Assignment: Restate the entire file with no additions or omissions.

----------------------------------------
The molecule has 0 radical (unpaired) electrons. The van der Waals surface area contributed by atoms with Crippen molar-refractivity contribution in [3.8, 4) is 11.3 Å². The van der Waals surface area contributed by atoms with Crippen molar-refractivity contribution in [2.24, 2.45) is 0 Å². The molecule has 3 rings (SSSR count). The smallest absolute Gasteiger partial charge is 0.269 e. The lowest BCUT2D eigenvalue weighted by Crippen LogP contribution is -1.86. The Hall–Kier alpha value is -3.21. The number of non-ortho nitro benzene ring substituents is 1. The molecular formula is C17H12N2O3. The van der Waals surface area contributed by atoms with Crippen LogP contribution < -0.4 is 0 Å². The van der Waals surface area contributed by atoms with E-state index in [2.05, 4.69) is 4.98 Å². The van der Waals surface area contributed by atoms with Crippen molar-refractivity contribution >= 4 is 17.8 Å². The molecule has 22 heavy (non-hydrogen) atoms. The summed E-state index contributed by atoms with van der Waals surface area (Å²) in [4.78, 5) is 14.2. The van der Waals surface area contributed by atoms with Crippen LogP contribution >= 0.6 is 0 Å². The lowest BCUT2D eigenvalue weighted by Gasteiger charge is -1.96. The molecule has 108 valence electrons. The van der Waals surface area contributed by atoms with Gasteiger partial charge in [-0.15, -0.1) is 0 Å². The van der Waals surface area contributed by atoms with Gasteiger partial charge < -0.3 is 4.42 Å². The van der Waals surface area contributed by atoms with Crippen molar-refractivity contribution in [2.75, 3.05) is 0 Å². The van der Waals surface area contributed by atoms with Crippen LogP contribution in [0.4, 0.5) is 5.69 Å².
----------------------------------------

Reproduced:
The molecule has 0 radical (unpaired) electrons. The van der Waals surface area contributed by atoms with Crippen molar-refractivity contribution in [3.8, 4) is 11.3 Å². The van der Waals surface area contributed by atoms with Crippen molar-refractivity contribution in [2.24, 2.45) is 0 Å². The molecule has 3 rings (SSSR count). The smallest absolute Gasteiger partial charge is 0.269 e. The lowest BCUT2D eigenvalue weighted by Crippen LogP contribution is -1.86. The Hall–Kier alpha value is -3.21. The number of non-ortho nitro benzene ring substituents is 1. The molecular formula is C17H12N2O3. The van der Waals surface area contributed by atoms with Crippen LogP contribution < -0.4 is 0 Å². The van der Waals surface area contributed by atoms with E-state index in [2.05, 4.69) is 4.98 Å². The van der Waals surface area contributed by atoms with Crippen molar-refractivity contribution >= 4 is 17.8 Å². The molecule has 22 heavy (non-hydrogen) atoms. The summed E-state index contributed by atoms with van der Waals surface area (Å²) in [4.78, 5) is 14.2. The van der Waals surface area contributed by atoms with Crippen LogP contribution >= 0.6 is 0 Å². The lowest BCUT2D eigenvalue weighted by Gasteiger charge is -1.96. The molecule has 108 valence electrons. The van der Waals surface area contributed by atoms with Gasteiger partial charge in [-0.15, -0.1) is 0 Å². The van der Waals surface area contributed by atoms with Gasteiger partial charge < -0.3 is 4.42 Å². The van der Waals surface area contributed by atoms with Crippen molar-refractivity contribution in [2.75, 3.05) is 0 Å². The van der Waals surface area contributed by atoms with Crippen LogP contribution in [0.4, 0.5) is 5.69 Å².